Friday, January 05, 2007

Lost In Translation

I was on vacation when the news of Saddam's execution hit the airwaves. The news networks showed a censored government tape with Saddam being asked by one of his executioners whether, 'for added comfort', he wanted his neck to be protected with a cloth before tying a noose around it! One of those ridiculous absurdities that the death penalty offers in its moment of cruelty - Something like applying an antiseptic swab to the condemned's arm before lethal injection.

Shortly after the initial news stories, as millions of our Gen X and Y contemporaries come to expect in this age of technology, an unedited cell-phone video hit Google video. I hesitated several times before finally deciding to watch it. When I did, I was not prepared for what was to come. To be sure, I have no sympathy for Saddam. But what transpired in that execution chamber was deeply disturbing, not only because I firmly oppose capital punishment.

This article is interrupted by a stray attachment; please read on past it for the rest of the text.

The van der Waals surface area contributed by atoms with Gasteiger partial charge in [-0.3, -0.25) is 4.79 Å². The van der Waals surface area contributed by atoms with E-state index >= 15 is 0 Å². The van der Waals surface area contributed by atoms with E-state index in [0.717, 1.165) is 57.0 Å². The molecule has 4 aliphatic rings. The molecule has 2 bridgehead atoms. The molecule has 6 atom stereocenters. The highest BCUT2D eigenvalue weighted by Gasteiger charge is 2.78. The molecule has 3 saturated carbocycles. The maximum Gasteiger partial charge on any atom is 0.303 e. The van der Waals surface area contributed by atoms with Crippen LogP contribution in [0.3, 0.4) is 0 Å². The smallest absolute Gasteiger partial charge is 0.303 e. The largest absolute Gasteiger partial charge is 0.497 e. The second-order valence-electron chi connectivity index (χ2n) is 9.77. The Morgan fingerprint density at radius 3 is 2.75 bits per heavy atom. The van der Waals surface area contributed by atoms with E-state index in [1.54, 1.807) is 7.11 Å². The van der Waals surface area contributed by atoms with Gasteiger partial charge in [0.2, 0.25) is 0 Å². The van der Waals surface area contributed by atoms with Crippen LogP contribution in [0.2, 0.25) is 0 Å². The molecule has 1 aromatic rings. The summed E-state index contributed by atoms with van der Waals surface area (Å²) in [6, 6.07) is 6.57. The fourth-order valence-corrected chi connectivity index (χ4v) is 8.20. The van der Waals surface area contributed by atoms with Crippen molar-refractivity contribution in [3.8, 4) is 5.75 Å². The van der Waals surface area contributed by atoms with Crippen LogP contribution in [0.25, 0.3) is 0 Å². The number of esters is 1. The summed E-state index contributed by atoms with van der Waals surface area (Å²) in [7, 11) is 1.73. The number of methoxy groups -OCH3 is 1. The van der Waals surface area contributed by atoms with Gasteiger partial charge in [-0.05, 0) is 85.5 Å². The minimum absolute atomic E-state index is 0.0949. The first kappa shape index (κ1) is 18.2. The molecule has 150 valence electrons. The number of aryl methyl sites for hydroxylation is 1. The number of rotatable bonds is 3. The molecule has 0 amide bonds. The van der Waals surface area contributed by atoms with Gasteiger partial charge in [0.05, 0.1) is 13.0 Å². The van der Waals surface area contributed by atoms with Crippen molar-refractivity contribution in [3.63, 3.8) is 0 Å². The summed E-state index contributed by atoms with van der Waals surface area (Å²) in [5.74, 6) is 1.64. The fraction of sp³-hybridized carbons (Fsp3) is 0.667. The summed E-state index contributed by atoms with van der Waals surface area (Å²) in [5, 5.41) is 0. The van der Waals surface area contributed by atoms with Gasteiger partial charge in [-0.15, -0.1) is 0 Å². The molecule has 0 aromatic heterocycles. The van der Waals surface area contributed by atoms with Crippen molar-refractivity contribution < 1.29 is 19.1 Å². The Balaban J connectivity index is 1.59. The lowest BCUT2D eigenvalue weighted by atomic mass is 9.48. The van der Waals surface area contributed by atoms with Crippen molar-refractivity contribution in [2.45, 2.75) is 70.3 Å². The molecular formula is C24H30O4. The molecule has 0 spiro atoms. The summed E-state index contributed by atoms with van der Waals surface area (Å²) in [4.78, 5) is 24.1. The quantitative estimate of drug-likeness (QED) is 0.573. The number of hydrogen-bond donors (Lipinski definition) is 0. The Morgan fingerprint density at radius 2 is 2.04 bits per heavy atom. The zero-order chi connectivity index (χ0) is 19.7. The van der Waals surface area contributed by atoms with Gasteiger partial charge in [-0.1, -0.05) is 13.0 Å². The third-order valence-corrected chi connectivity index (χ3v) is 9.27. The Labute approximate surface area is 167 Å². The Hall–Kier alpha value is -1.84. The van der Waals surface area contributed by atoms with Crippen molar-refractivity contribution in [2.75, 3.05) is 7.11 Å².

The news media reported on the taunts and the sectarian slogans – so there is no need to play that record yet again. However, what the media did not report and what was lost in translation is Saddam’s own words as he awaited the fatal drop. He pronounced the shahada (a declaration of faith and redemption). Saddam pronounced it once and was dropped in the middle of the second. The absent regard for the man's religious declaration by his executioners is certainly not warranted, especially on the eve of Eid el Adha.


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